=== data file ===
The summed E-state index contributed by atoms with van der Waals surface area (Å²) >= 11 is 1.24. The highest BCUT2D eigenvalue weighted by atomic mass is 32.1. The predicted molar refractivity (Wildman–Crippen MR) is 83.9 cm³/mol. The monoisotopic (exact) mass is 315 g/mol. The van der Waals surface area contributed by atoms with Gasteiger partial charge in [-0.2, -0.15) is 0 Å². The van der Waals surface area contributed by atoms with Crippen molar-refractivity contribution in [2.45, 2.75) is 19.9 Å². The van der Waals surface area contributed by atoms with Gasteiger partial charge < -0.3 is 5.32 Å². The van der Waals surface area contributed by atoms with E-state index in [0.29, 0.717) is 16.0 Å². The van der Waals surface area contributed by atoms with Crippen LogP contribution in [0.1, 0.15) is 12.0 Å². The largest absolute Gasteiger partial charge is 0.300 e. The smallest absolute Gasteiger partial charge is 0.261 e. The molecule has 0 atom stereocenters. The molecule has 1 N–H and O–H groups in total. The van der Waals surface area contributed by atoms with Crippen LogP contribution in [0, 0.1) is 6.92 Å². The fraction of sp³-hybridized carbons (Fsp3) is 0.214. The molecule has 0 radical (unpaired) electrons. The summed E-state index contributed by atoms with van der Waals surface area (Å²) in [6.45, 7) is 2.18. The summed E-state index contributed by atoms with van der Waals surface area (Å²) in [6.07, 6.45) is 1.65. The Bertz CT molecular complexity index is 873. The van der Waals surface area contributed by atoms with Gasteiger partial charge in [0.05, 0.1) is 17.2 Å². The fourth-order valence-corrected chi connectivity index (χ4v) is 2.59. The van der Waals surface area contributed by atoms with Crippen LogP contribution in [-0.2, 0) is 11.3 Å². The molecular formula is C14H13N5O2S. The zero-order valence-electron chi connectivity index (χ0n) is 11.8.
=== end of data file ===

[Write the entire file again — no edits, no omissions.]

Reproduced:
The summed E-state index contributed by atoms with van der Waals surface area (Å²) >= 11 is 1.24. The highest BCUT2D eigenvalue weighted by atomic mass is 32.1. The predicted molar refractivity (Wildman–Crippen MR) is 83.9 cm³/mol. The monoisotopic (exact) mass is 315 g/mol. The van der Waals surface area contributed by atoms with Gasteiger partial charge in [-0.2, -0.15) is 0 Å². The van der Waals surface area contributed by atoms with Crippen molar-refractivity contribution in [2.45, 2.75) is 19.9 Å². The van der Waals surface area contributed by atoms with Gasteiger partial charge < -0.3 is 5.32 Å². The van der Waals surface area contributed by atoms with E-state index in [0.29, 0.717) is 16.0 Å². The van der Waals surface area contributed by atoms with Crippen LogP contribution in [0.1, 0.15) is 12.0 Å². The largest absolute Gasteiger partial charge is 0.300 e. The smallest absolute Gasteiger partial charge is 0.261 e. The molecule has 0 atom stereocenters. The molecule has 1 N–H and O–H groups in total. The van der Waals surface area contributed by atoms with Crippen LogP contribution in [0, 0.1) is 6.92 Å². The fraction of sp³-hybridized carbons (Fsp3) is 0.214. The molecule has 0 radical (unpaired) electrons. The summed E-state index contributed by atoms with van der Waals surface area (Å²) in [6.45, 7) is 2.18. The summed E-state index contributed by atoms with van der Waals surface area (Å²) in [6.07, 6.45) is 1.65. The Bertz CT molecular complexity index is 873. The van der Waals surface area contributed by atoms with Gasteiger partial charge in [0.05, 0.1) is 17.2 Å². The fourth-order valence-corrected chi connectivity index (χ4v) is 2.59. The van der Waals surface area contributed by atoms with Crippen LogP contribution in [-0.2, 0) is 11.3 Å². The molecular formula is C14H13N5O2S. The zero-order valence-electron chi connectivity index (χ0n) is 11.8.